Osawatomie City Manager Mike Scanlon tells the audience at a public meeting in September 2020 that cleaning up the community, including rental properties, is at the top of the city’s list of improvement projects. City staff and a Committee of Landlords worked together to establish the Healthy Rental Homes program as a result.

OSAWATOMIE — The Osawatomie community now has a licensing and regulation program to cover residential rental dwellings within the city.

The City Council on Thursday, Dec. 9, approved an ordinance establishing the Healthy Rental Homes program. A Committee of Landlords and city staff collaborated on the initiative that has been more than a year in the making.

City officials and landlord committee members agreed a licensing and external inspection program was a way the city can safeguard its interests in protecting the “life, safety, general welfare and health,” as well as help landlords protect residential properties and their appraised values.

The Healthy Rental Homes inspection program establishes minimum health and safety standards for residential rental property units which cover such items as basic utilities and facilities, ventilation and heating, fire safety and sanitary maintenance of all rental properties.

The program provides for the registration and permitting for certain rental properties and provides for administration and enforcement, according to the ordinance.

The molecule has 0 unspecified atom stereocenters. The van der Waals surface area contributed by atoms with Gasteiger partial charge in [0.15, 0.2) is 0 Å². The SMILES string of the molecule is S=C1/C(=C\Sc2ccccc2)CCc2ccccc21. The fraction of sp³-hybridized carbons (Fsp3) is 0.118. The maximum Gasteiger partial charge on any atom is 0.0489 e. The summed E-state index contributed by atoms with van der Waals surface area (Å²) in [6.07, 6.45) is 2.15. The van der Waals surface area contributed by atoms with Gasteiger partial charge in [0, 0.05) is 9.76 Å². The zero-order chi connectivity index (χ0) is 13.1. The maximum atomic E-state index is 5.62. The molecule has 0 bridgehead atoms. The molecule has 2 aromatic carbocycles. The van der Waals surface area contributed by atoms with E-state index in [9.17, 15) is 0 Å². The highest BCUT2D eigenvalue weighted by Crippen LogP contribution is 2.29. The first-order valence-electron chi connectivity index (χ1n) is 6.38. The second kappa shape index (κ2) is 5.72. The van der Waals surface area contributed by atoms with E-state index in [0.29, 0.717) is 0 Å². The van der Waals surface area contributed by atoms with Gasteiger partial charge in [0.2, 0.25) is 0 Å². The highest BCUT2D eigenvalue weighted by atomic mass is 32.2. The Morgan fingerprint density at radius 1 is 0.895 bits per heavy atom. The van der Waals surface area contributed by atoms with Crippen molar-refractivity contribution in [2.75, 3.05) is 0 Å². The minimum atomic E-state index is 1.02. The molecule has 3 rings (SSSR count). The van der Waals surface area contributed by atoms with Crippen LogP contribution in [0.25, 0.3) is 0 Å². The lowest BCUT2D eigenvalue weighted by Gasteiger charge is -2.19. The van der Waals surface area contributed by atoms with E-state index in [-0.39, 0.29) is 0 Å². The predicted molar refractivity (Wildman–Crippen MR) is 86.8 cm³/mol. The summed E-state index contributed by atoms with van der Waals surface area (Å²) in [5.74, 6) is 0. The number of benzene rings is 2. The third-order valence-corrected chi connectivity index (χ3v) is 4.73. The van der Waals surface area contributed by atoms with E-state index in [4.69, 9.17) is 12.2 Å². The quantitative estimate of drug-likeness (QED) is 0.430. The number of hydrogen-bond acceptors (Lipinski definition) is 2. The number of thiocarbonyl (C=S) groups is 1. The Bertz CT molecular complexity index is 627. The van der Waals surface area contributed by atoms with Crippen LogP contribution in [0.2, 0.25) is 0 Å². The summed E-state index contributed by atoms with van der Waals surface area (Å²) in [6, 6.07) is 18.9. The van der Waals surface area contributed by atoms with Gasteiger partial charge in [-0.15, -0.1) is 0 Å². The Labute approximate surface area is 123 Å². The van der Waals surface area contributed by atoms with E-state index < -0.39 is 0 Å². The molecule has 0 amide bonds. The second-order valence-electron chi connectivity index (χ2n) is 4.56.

The ordinance also states it’s not the intention of the city to intrude upon contractual relationships between tenants and landlords. The city also will not intervene as an advocate of either party nor act as an arbiter. The ordinance also indicates the city will not hear complaints by landlord or tenant that do not “clearly relate to the provisions of this article or other city ordinances.”

City Manager Mike Scanlon first introduced the idea for a landlord licensing and rental property inspections plan during a public meeting in September 2020. Scanlon said cleaning up the community is at the top of the city’s list of goals.

Based on landlord feedback separately and during the public meeting, Scanlon agreed a Committee of Landlords should be established in which landlords themselves pick who would serve on the committee and come up with an inspection check list.

Ed Beaudry, the city’s community development director, presented the proposed ordinance representing the culmination of that work to the City Council at Thursday’s meeting. Ron Dowd, chairman of the Committee of Landlords, was at the meeting to answer questions. A few other landlords also were in the audience.

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